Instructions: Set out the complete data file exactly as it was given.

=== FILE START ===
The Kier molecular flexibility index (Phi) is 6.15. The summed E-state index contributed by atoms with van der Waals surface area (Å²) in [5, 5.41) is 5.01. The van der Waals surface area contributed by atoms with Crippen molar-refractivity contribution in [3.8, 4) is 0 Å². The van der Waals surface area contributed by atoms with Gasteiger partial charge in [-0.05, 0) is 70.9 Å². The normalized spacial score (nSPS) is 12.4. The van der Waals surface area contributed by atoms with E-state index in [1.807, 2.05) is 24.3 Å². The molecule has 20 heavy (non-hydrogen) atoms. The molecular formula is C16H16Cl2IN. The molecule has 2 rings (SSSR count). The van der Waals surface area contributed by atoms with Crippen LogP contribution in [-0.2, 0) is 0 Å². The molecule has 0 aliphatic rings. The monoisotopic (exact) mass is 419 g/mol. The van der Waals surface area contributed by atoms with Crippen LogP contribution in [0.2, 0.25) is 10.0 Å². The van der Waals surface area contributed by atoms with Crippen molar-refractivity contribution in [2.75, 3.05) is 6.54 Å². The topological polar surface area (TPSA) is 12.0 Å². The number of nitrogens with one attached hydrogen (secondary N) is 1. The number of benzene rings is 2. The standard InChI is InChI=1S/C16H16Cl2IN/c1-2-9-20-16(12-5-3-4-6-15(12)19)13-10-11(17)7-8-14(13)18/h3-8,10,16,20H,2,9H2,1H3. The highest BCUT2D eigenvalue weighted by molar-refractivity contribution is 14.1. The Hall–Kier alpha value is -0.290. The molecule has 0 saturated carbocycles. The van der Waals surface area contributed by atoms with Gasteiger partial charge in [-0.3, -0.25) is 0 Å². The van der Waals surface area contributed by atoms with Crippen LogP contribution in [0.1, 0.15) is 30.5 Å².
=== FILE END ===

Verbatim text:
The Kier molecular flexibility index (Phi) is 6.15. The summed E-state index contributed by atoms with van der Waals surface area (Å²) in [5, 5.41) is 5.01. The van der Waals surface area contributed by atoms with Crippen molar-refractivity contribution in [3.8, 4) is 0 Å². The van der Waals surface area contributed by atoms with Gasteiger partial charge in [-0.05, 0) is 70.9 Å². The normalized spacial score (nSPS) is 12.4. The van der Waals surface area contributed by atoms with E-state index in [1.807, 2.05) is 24.3 Å². The molecule has 20 heavy (non-hydrogen) atoms. The molecular formula is C16H16Cl2IN. The molecule has 2 rings (SSSR count). The van der Waals surface area contributed by atoms with Crippen LogP contribution in [-0.2, 0) is 0 Å². The molecule has 0 aliphatic rings. The monoisotopic (exact) mass is 419 g/mol. The van der Waals surface area contributed by atoms with Crippen LogP contribution in [0.2, 0.25) is 10.0 Å². The van der Waals surface area contributed by atoms with Crippen molar-refractivity contribution in [2.75, 3.05) is 6.54 Å². The topological polar surface area (TPSA) is 12.0 Å². The number of nitrogens with one attached hydrogen (secondary N) is 1. The number of benzene rings is 2. The standard InChI is InChI=1S/C16H16Cl2IN/c1-2-9-20-16(12-5-3-4-6-15(12)19)13-10-11(17)7-8-14(13)18/h3-8,10,16,20H,2,9H2,1H3. The highest BCUT2D eigenvalue weighted by molar-refractivity contribution is 14.1. The Hall–Kier alpha value is -0.290. The molecule has 0 saturated carbocycles. The van der Waals surface area contributed by atoms with Gasteiger partial charge in [-0.3, -0.25) is 0 Å². The van der Waals surface area contributed by atoms with Crippen LogP contribution in [0.1, 0.15) is 30.5 Å².